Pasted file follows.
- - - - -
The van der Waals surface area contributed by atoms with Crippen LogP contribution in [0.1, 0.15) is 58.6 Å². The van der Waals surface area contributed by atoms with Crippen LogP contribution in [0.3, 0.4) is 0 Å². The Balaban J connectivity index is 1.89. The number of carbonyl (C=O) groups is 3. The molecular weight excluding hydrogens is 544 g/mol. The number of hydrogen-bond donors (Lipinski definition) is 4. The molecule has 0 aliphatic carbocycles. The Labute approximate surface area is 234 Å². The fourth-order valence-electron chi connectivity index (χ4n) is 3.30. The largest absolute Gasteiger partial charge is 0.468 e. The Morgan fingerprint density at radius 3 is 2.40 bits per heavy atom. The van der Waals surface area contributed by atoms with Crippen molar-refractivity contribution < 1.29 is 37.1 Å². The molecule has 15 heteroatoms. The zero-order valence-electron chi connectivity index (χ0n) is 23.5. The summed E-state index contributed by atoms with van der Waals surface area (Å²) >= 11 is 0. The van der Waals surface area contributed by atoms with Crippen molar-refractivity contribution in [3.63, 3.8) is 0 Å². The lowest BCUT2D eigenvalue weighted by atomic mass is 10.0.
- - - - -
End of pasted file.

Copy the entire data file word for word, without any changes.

The van der Waals surface area contributed by atoms with Crippen LogP contribution in [0.1, 0.15) is 58.6 Å². The van der Waals surface area contributed by atoms with Crippen LogP contribution in [0.3, 0.4) is 0 Å². The Balaban J connectivity index is 1.89. The number of carbonyl (C=O) groups is 3. The molecular weight excluding hydrogens is 544 g/mol. The number of hydrogen-bond donors (Lipinski definition) is 4. The molecule has 0 aliphatic carbocycles. The Labute approximate surface area is 234 Å². The fourth-order valence-electron chi connectivity index (χ4n) is 3.30. The largest absolute Gasteiger partial charge is 0.468 e. The Morgan fingerprint density at radius 3 is 2.40 bits per heavy atom. The van der Waals surface area contributed by atoms with Crippen molar-refractivity contribution < 1.29 is 37.1 Å². The molecule has 15 heteroatoms. The zero-order valence-electron chi connectivity index (χ0n) is 23.5. The summed E-state index contributed by atoms with van der Waals surface area (Å²) >= 11 is 0. The van der Waals surface area contributed by atoms with Crippen molar-refractivity contribution in [3.63, 3.8) is 0 Å². The lowest BCUT2D eigenvalue weighted by atomic mass is 10.0.